Date of Submission
Lomas, L. (2018). Innovative mathematics curriculum and teacher professional learning: A case study (Thesis, Australian Catholic University). Retrieved from https://doi.org/10.26199/5de045afb8d6f
Implementation of innovative curriculum is posited as an immersion strategy with the potential to deepen the mathematical knowledge of in-service teachers. The impact of beliefs on teacher practice, however, can be a substantial constraint in this change process. The purpose of this research was to explore the impact of teaching an innovative mathematics unit on teachers’ knowledge and beliefs about mathematics and mathematics teaching and learning. Using a case study methodology within a constructivist epistemology, two Year 5/6 teachers were studied as they taught a rational number unit of work originally developed in the Netherlands, underpinned by Realistic Mathematics Education (see, e.g., Streefland, 1991). The interconnected model of teacher growth (Clarke & Hollingsworth, 2002) provided the theoretical model of change in this study, and the mathematical knowledge for teaching model (Ball, Thames, & Phelps, 2008) was used to analyse knowledge growth. The initial relationship between the case study teachers and innovative curriculum was pivotal in determining curriculum fidelity and the potential for meaningful change. Both teachers were very experienced and had volunteered for the immersion experience, but issues of trust and teacher authority constrained long-term change. Neither of the teachers in this trial took the full opportunity to learn afforded by the innovative curriculum because they did not seem prepared to reflect seriously on their established beliefs about teaching in general. One of the teachers was open to learning new ways to teach fractions and was pleased at the surprising responses of students he had previously considered lower achieving. This resulted in subject matter and pedagogical content knowledge growth, as he considered the problem-solving strategies promoted by the unit better than those he had used in his career. The second case study teacher’s negative attitude towards the innovative curriculum based on previous experiences overseas resulted in constant concern about extending higher achieving students. She found managing the dissonance of her goals for teaching with those of the innovative curriculum extremely difficult to reconcile, resulting in a reduced number of lessons taught, little long-term growth in knowledge, and no apparent change in beliefs. This research suggests that innovative curricula like those based on Realistic Mathematics Education have the potential to challenge the conceptual schema of teachers, but only if they are open to such experiences. Considering the resilient influence of beliefs on teacher practice observed in this research and its status in the change environment, strategies that both challenge and support teachers are needed if serious and sustained growth is to be realised.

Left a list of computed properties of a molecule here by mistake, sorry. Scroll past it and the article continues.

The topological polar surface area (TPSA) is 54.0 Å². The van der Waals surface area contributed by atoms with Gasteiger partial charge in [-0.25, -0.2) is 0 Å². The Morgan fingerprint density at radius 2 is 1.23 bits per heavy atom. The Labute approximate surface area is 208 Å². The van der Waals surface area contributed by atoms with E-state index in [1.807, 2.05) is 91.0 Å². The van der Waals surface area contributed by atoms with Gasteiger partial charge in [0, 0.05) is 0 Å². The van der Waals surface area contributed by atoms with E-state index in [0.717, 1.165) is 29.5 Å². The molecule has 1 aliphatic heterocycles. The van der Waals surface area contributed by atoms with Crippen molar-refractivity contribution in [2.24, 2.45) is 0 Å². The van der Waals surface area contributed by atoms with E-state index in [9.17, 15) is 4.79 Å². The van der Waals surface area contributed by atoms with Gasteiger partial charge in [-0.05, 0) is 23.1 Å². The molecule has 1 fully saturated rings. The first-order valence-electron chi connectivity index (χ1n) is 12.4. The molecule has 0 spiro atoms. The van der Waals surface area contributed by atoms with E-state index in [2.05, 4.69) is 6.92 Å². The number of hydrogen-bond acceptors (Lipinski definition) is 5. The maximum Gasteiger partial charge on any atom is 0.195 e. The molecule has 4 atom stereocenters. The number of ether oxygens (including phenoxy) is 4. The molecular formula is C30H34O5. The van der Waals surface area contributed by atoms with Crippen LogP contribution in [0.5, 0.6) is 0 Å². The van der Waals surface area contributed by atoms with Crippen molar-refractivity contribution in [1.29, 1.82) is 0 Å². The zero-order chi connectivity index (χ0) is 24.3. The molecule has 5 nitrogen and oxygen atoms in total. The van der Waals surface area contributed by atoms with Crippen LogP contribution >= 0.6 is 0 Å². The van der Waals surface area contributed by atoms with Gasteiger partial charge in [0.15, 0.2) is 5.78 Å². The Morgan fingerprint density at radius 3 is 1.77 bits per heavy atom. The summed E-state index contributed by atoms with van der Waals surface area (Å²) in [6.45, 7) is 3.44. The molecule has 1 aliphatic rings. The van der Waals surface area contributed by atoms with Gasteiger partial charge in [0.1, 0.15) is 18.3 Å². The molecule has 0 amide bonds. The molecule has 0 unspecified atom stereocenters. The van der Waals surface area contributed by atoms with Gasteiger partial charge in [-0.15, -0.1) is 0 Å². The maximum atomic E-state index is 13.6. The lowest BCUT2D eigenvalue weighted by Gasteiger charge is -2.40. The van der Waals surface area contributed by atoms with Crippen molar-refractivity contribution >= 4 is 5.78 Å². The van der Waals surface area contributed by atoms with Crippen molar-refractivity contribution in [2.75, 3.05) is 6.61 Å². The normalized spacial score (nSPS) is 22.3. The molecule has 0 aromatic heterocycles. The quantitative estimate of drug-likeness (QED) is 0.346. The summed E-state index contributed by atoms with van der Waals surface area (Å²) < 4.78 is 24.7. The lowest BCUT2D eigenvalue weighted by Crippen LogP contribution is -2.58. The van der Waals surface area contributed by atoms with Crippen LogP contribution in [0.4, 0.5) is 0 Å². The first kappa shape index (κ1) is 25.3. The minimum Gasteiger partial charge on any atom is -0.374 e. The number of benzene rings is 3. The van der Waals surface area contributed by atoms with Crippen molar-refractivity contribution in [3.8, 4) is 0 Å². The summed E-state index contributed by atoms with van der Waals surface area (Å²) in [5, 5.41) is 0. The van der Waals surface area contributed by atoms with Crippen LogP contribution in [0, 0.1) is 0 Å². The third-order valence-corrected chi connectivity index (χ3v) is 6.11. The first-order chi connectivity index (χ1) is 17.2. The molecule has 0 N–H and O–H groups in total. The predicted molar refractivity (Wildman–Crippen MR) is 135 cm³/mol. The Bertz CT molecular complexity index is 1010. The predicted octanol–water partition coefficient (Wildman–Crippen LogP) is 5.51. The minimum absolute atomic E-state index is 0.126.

Doctor of Philosophy (PhD)
Faculty of Education and Arts